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Management of Abortion
Caesarean Section Procedure
Treatment Of Female Sexual Problems
Termination Of Pregnancy Procedure
Treatment Of Pregnancy Problems
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Treatment Of Female Sexual Problems
Treatment Of Medical Diseases In Pregnancy
Treatment Of Menstrual Problems
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Medical Termination Of Pregnancy (Mtp) Procedure
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I have twin pregnancy with ivf having 17th week. Foetus A is heart rate 158 bpm, bpd 33 mm, hc 125 mm, ac 102 mm, fl 20 mm and weight 147gms Foetus b heart rate 144bpm. Bpd 33 mm, hc 122 mm, ac 100 mm, fl 20 mm and weight 143 gms. please suggest me is everything alright? I am little worried about weight as weight of both I think is very less as 4 months are going to complete on 20th. What to do to increase weight. please give suggestions.
The first few minutes after an accident or fatal health condition such as a heart attack or stroke can be crucial to a patient’s survival. The first level of medical care that needs to be given to a patient before they can reach a hospital is known as basic life support. Basic life support can be given by paramedics, emergency medical practitioners or even a bystander and does not include the administration of medicines or any invasive procedures.
The first step to take, if a person around you has had a fatal accident is to alert people around you and call for a doctor. Do not panic and try to keep the other bystanders from panicking as well, lie down the person on the floor with his head slightly raised and chin tilted back. Ensure the safety of the patient and look out for danger from traffic, fire, electricity, gas or other environmental hazards. Check the person’s response by calling out to him or shaking him gently. Look over the person’s body for injuries and check to see, if the person’s airways are clear. Look out for gum, toothpick, undissolved medicines, etc. However, do not put your finger in the person’s mouth as this may push the cause of obstruction deeper into the person’s throat.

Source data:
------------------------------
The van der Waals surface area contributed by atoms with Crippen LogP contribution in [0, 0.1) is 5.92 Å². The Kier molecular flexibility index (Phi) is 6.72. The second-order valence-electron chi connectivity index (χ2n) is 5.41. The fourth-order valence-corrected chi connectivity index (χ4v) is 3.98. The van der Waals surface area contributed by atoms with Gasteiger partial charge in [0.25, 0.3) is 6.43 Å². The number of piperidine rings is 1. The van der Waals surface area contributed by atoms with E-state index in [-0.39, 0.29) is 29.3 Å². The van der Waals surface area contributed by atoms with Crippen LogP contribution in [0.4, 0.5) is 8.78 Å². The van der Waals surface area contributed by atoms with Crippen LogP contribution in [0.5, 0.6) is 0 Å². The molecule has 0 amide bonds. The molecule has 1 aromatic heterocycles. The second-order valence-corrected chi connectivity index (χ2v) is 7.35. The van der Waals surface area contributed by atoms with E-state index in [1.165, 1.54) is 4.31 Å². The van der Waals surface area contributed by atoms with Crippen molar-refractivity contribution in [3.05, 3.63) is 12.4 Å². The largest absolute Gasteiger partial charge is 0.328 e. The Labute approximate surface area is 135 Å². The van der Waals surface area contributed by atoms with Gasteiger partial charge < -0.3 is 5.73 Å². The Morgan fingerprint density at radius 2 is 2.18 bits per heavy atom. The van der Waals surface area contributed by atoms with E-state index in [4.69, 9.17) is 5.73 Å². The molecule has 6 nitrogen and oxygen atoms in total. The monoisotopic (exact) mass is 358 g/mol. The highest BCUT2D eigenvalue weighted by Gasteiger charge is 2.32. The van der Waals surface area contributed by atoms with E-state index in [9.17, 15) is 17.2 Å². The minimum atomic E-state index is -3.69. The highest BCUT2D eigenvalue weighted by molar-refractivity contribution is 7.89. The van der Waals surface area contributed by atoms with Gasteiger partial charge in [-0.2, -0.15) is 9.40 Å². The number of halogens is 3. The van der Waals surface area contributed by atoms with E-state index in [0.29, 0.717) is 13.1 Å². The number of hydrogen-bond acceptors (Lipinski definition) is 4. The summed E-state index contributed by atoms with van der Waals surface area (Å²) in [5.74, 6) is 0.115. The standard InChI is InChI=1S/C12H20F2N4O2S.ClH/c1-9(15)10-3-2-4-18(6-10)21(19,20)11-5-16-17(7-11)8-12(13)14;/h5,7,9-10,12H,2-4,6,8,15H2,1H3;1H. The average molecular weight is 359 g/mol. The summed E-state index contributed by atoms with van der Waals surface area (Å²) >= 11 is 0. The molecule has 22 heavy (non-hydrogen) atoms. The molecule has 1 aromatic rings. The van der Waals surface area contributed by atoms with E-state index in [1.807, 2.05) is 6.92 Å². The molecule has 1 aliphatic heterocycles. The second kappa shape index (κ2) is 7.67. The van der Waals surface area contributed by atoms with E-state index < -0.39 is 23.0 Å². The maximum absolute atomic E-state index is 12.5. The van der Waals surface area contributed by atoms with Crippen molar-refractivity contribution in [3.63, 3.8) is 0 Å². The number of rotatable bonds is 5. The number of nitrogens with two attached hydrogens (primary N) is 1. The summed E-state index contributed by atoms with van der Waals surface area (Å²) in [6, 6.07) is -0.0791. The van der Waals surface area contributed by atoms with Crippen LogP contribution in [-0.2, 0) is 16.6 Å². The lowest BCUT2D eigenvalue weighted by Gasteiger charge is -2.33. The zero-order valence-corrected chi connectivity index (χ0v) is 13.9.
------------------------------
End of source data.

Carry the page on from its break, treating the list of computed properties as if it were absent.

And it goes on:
Place your fingers in front of the person’s nose and mouth to check for exhaled air. Chest movement can also indicate how well the person is able to breathe. If the patient can breathe, do not let him make any abrupt movements and wait for medical assistance. If the person is not breathing, check his pulse and begin chest compressions.
One compression cycle consists of 30 compressions and two recovery breaths. To perform chest compressions, kneel beside the person’s chest. Interlock the fingers of both your palms and place them on the person’s sternum. Ensure that your elbows are not bent and your arms are perpendicular to the person’s body. Press down on the person’s chest twice in rapid succession. This completes one compression. If after 30 compressions, the person has not started breathing on his own, you may give the person two rescue breaths. Pinch the person’s nose shut and cover their mouth with yours. Blow enough air in to make their chest rise. The compression cycle can be repeated five times after which the person’s breathing and circulation must be checked again. If you wish to discuss about any specific problem, you can consult a General Physician.